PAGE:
Written by Ena Lamont Stewart just two years after the end of the Second World War, Men Should Weep was first produced by Glasgow Unity Theatre in association with the Arts Council of Great Britain and performed in Glasgow’s Athenaeum Theatre. It was revived in 1982 by 7.84 Company and performed at Glasgow’s Mitchell Theatre. It has been revived more recently by various companies, significantly by the National Theatre and now the National Theatre of Scotland.
It was born in 1942 when Stewart came out of a theatre seething with annoyance at the portrayal of vacuous characters with shallow lives and asked herself what she’d like to see on stage. The answer was “Life. Real life. Real People.” And the result was the bombshell, Men Should Weep.
Stewart’s own background was not of the poorest working class, but she captured the language of that class at that time with an acute ear. Her well observed use of urban Scots should be commended as should the actors in this performance’s naturalistic use of it. The play, set in a working class east end Glasgow tenement in the midst of the Depression, focusses on the Morrison family, and in particular the mother of the Morrison family, the selfless and sair hauden doon Maggie (Lorraine McIntosh).
There are six weans in the Morrison family ranging from a young married son, Alec, and grown up daughter Jenny to baby Christopher. John, the father, is an out of work labourer so even in times of employment, there would not have been much to go around in this and other households like them. In their cramped and damp conditions, Maggie also takes her turn at looking after her old mother-in-law, Granny Morrison (Ann Scott-Jones) – a job shared with her fly and grasping sister -in -law, Lizzie (Janette Foggo).
A big bleak corrugated wall faces the audience. It is pulled back manually, to deep iron shudders that echo the closed work yards’ gates and reveal the set of the tenement flat. There is a social commentary with statistics of grim living conditions at the time as voice over, punctuated by wee Bertie’s persistent cough in the background. The rooms are cramped with people and their stuff (they might not have had much but in a small space they can seem a lot); the sink at the window is cramped with dishes that nobody but Maggie (who also skivvies elsewhere) washes, except under sufferance. And her man, whom she genuinely still warmly loves, certainly doesn’t. “Well, it’s no ma job. If it wis ma job…”
They still inhabit the separate spheres that collide for, in this case at least, loving sex, albeit in a legless bed. Their upstairs’ neighbours are less fortunate in that way, colliding noisily in violence that has to be chapped up to with a brush on the ceiling.
The slow scenes changes are carried out in subdued lighting by the cast while Arthur Johnstone sings unaccompanied songs appropriate to the play such as Ed Pickard’s The Worker’s Song and Stephen Foster’s Hard Times. This was a fantastic addition to the play and Johnstone was perfect for the role. It is a reminder of political movements that run alongside harsh financial climates. But this play shows that it takes all a starveling’s energy to get through a day never mind arising from his slumbers, though he may shake his fist at the “bliddy capitalists”.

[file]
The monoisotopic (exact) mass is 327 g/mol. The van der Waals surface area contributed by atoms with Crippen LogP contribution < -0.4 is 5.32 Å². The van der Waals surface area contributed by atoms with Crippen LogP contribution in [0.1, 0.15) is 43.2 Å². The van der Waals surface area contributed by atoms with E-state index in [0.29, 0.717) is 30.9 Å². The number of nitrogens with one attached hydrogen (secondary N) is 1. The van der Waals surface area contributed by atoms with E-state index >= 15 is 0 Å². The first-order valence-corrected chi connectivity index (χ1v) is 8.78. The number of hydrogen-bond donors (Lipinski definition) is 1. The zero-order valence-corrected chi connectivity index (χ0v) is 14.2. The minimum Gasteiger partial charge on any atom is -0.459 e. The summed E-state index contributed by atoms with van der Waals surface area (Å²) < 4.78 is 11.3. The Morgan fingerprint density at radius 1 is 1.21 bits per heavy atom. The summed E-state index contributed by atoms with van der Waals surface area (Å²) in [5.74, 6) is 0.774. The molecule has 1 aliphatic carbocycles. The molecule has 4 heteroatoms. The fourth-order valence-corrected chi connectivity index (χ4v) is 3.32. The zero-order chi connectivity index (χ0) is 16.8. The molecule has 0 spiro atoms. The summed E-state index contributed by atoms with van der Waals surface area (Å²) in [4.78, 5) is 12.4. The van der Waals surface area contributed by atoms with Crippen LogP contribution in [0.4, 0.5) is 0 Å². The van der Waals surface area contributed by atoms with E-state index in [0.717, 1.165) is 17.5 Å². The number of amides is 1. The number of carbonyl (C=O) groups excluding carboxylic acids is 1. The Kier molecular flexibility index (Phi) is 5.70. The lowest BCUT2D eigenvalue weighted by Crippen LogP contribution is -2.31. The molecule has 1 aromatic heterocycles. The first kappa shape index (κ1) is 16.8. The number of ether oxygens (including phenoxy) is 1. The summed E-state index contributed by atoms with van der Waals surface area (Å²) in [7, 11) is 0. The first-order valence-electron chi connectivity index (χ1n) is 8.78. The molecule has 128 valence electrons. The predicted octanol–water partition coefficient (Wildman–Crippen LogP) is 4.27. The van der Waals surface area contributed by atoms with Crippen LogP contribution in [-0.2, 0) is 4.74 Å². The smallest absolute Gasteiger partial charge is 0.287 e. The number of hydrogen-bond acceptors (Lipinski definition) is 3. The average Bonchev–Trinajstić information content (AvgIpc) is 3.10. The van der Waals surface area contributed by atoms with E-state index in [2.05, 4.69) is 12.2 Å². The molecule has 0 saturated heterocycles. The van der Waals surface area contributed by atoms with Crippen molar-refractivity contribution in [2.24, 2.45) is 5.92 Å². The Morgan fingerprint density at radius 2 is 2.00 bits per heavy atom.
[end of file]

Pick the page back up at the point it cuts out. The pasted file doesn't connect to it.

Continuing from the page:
Poverty still exists but it is a different poverty nowadays, even in this climate. Some of us in the audience have memories of lives not dissimilar to those portrayed. It is important to be reminded of the real harshness of life that may be history of some but remains a reality for many worldwide.
Tenement life in those days seemed to involve open doors and dependence on your neighbours. The play features these female neighbours and the performances of Anita Vettesse (Mrs. Harris) and Maureen Carr (Mrs. Wilson) were spot on. Their interpretation of the comic red hat scene was priceless.
At first, Maggie did not seem anguished enough; her hair not unkempt enough. The script has her combing with her fingers a lot and her sister Lily, feistily played by Julie Wilson Nimmo, is forever encouraging her to use a comb and I visualized it lank and tousie. However Lorraine McIntosh’s fine performance over rode that small concern.
It also bothered me that John was dressed more like a railway inspector than an out of work labourer. Michael Nardone’s portrayal of the character was excellent but his too neat haircut and solid brown boots did not ring true.
Charlene Boyd as Isa, was fabulous and every inch the hard, gallus tart but while the character might well have strolled about in her undies and flirted with her father-in-law, her day dress sitting at thigh length struck me as anachronistic and managed to make her look like a modern day High Street shop refugee.
Men Should Weep shows the complexities of love between husband and wife, between mothers and sons and between fathers and daughters. Oh, and between sisters. The line “nae work for men but aye plenty for the women” sums it up beautifully though the play is by no means anti-men. Life may be bleak but it is rarely monochromed. Stewart shows humour and humanity throughout. The sight of wee Bertie’s boots sitting on the table, a superstitious sign of bad luck, was laden was poignancy as they had “kep him in” the hospital.
This is punch-in-the-gut theatre showing slaps and skelps forbidden in our more enlightened times, along with desperate raw emotions; the impotent rage borne from poverty and the frustration of its impact on these unfulfilled lives. It is a privilege to experience this play.
Tue 8-Sat 12 Nov 2011 at 7.30pm and 2.30pm Sat 12 Nov
£14.50 - £27.50
The play comes to Edinburgh after a tour including Glasgow, Arbroath, Inverness and Aberdeen.
Tour continues at Perth Theatre from Tues 15 Nov until Sat 26 Nov.